Lake Michigan Pelagic

Berrien County, MI
14 September 2013

A group of birders including Josh Engel, Nathan Goldberg, Steve Huggins, Greg Neise, and Geoff Williamson explored pelagic birding with a trip out of New Buffalo Harbor in Berrien County, Michigan on 14 September 2013. The group engaged Captain Denny DeBuysser, who runs Captain D's Fishing Charters, and we made plans to head straight out from shore to go far out into Lake Michigan. A large bag of popcorn was procurred, so that we could keep a flock of gulls following the boat, and off we went.

Josh Engel was appointed to be "list master" and would be taken notes on what birds we observed in each half hour period on the lake. Here is Josh on the back deck of the Cap'n D.


The map below shows the route. For the entire route we were in Michigan waters, and indeed for county listing purposes we were always in Berrien County.


For most of the journey out, it was just Ring-billed Gulls and Herring Gulls behind the boat, once we left the vicinity of the harbor and its relative diversity of birds. Steve Huggins was steadily doling out the popcorn to keep birds interested in the boat, and to hopefully attract some goodies to the activity. Here's one of the Ring-billeds.


And here is Steve, keeping the gulls happy.

(photo courtesy of Nathan Goldberg)


Occasionally, very occasionally, a Common Tern would come in to the commotion.


Sometimes the Common Terns would follow in the wake of Cap'n D.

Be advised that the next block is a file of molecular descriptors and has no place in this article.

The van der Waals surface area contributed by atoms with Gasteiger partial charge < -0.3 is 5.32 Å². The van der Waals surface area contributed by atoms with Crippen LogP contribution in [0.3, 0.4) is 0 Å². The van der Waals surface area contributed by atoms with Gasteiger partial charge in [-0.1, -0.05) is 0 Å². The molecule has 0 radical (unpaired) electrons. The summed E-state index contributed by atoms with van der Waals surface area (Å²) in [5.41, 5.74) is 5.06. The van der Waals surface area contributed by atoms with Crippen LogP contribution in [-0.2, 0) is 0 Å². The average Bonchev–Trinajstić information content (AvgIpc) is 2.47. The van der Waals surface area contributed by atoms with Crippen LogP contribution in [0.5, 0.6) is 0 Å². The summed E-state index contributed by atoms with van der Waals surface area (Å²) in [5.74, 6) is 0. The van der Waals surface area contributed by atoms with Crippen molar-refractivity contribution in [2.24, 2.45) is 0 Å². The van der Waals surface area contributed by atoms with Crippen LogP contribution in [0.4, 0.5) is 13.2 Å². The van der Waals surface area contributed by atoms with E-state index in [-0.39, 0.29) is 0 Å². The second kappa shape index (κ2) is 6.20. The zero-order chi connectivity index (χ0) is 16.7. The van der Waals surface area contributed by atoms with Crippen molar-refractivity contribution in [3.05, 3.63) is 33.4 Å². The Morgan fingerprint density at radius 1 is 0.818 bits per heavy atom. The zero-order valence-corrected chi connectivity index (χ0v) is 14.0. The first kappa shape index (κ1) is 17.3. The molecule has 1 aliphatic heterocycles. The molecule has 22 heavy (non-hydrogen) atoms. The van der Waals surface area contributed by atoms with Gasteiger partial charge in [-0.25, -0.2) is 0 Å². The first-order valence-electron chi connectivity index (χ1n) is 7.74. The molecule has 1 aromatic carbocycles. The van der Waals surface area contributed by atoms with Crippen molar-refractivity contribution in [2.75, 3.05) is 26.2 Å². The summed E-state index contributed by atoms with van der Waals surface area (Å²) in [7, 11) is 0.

Finally, at 10:10am Eastern Daylight Time, some "good" birds came in to the chum line. Greg Neise called out that a jaeger was flying in. It wasn't long before Josh Engel ID'ed it as a Long-tailed Jaeger. The bird was back in the wake, and sat down several times. Then Steve Huggins pointed out a second bird of interest: a "Sab's"! Both the juvenile Sabine's Gull and the immature, one year old Long-tailed Jaeger were occasionally settling on the water.


The Long-tailed Jaeger seemed most intent on the Sabine's Gull and was occasionally seen motoring up behind it.


Nathan Goldberg was able to capture the Sabine's Gull nicely with the Long-tailed Jaeger.

(photo courtesy of Nathan Goldberg)


Soon enough, the juveniles Sabine's Gull vanished, but the Long-tailed Jaeger seemed determined to put on a good show for the birders on the boat. It circled a number of times, and gave us all good looks while flying and also sitting on the water.



In the photo below you can see that the jaeger was missing its innermost tail feather on the right side.


Nathan Goldberg captured a nice view of the bird's underwing, showing the lack of white bases to the primaries (indicating the bird is past its juvenal plumage).

(photo courtesy of Nathan Goldberg)


For a group of birders that included many with serious interests about their Cook County, Illinois lists, this shot of Nathan Goldberg's shows how tantalizingly close we were to Illinois waters, a scant four and a half miles away. There are currently 24 records of Long-tailed Jaeger that are accepted by the Michigan Bird Record Committee, with another record from the summer that is likely to be accepted. This bird, if accepted, would thus be the 26th record of the species for Michigan.